ACCOMANDO: Well, I think what makes Python Python is the fact that there is no such thing as a quintessential gag because they would do anything and everything. I think there's an underlying smartness to all the stuff they do and probably the key factor is irreverence, that they just don't take anything seriously, nothing is sacred, not the Queen, not your mother, not children, nothing. So everything is up for grabs. And so I think that would be kind of the key factor to it. I brought a clip from one of my favorite skits, although it's hard to pick a favorite. But I thought I wanted to play something that typifies Eric Idle's style. And in this scene, if you're a Python fan, you'll know the nudge-nudge, wink-wink scene, it's the end of it. But listen to it. It's very typical of his kind of verbal comedy and his kind of playful naughtiness.

(audio of clip from Monty Python skit)

ACCOMANDO: That's pretty typical of Eric Idle style of humor.

CAVANAUGH: Now you interviewed Christopher Gurr, is that how you pronounce it?

ACCOMANDO: Umm-hmm. Yeah.

CAVANAUGH: He's one of the actors in "Spamalot." Did he say how he approached the Python style of comedy?

ACCOMANDO: Yeah, he talked about it. He, like many of the other actors in the play, actually play multiple roles, so he has not only played the more dignified authority figure of King Arthur but he also plays what he calls the Pepper Pot Women, I think that's what he calls these screechy Cockney kind of women, which is Mrs. Galahad. So he's kind of spanned the spectrum of the broadest comic character in the play to the straightest comic character in the play. So he's – But he said that, you know, that they all do share a similarity and there is this underlying smartness and fun to them. And when I asked him about it, too, he said that he's been a fan for a long time and he says that it is the smartness and intelligence that kind of makes them fun and able to revisit them and here's what he had to say.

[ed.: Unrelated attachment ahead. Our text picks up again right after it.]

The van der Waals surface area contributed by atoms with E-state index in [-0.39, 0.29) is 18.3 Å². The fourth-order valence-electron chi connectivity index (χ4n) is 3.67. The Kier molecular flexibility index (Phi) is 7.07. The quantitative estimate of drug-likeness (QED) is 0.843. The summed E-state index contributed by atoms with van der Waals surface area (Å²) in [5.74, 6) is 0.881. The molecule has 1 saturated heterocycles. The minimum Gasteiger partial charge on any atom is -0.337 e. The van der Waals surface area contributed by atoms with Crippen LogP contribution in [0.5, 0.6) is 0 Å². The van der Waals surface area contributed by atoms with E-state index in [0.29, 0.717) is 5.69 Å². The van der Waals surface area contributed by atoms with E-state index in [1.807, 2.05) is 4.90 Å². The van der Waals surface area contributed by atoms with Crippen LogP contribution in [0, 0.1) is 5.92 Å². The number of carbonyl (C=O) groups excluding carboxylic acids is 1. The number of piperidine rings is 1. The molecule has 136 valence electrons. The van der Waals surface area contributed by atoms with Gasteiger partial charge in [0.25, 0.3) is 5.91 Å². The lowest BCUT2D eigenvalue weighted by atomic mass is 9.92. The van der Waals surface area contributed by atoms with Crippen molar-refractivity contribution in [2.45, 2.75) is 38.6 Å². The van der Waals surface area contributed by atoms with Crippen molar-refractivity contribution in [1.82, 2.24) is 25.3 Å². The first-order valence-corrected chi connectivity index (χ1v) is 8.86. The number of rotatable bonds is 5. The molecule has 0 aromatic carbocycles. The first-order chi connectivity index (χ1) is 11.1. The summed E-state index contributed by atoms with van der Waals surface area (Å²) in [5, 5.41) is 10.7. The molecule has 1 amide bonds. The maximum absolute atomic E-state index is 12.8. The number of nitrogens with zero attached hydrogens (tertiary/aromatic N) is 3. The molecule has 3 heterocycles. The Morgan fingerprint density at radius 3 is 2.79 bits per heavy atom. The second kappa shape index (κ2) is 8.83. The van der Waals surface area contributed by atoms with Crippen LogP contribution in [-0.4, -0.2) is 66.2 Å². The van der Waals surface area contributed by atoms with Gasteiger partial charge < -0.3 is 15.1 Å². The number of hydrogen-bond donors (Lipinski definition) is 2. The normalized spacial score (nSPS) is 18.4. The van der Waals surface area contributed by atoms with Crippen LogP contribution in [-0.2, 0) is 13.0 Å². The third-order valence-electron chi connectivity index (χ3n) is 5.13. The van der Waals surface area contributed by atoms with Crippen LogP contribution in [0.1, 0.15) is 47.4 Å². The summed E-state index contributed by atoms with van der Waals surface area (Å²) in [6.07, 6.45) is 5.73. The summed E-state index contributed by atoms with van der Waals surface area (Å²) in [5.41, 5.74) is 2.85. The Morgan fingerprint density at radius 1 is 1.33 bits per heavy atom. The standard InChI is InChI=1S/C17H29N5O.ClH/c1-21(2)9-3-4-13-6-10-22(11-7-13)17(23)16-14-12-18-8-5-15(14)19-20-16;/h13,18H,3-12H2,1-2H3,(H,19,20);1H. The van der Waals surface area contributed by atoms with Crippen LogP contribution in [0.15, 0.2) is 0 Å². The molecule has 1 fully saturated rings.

CHRISTOPHER GURR (Actor in "Spamalot"): One of the reasons why you can revisit Python material over and over and over again because the things that made me laugh at it when I was 13 are different than the things that make me laugh at it at 42 because of that very reason. Yeah, they all went to either Cambridge or Oxford, smart, smart boys. One of the main things about the Python humor—and you have to remember that their anniversary is the exact same anniversary as Woodstock—so they will respond to a lot of the same things that – things like Woodstock responded to. So it's antiestablishmentarianism to use this big old fancy word. And that means that a lot of their comedy is about, you know, knocking the legs out from under authority figures, whoever that authority figure is, and "Monty Python and the Holy Grail" is a huge example of that because basically that's all it's about. It's just you keep knocking King Arthur down and he keeps getting up and you knock him down and he keeps getting up.

CAVANAUGH: And so he's American.

ACCOMANDO: Yes, he is. I think most of the cast members are American for the touring company.

CAVANAUGH: Oh, that's interesting. Now did he say anything about how hard it is to run that gamut of characters from this screechy Cockney woman to, you know, King Arthur?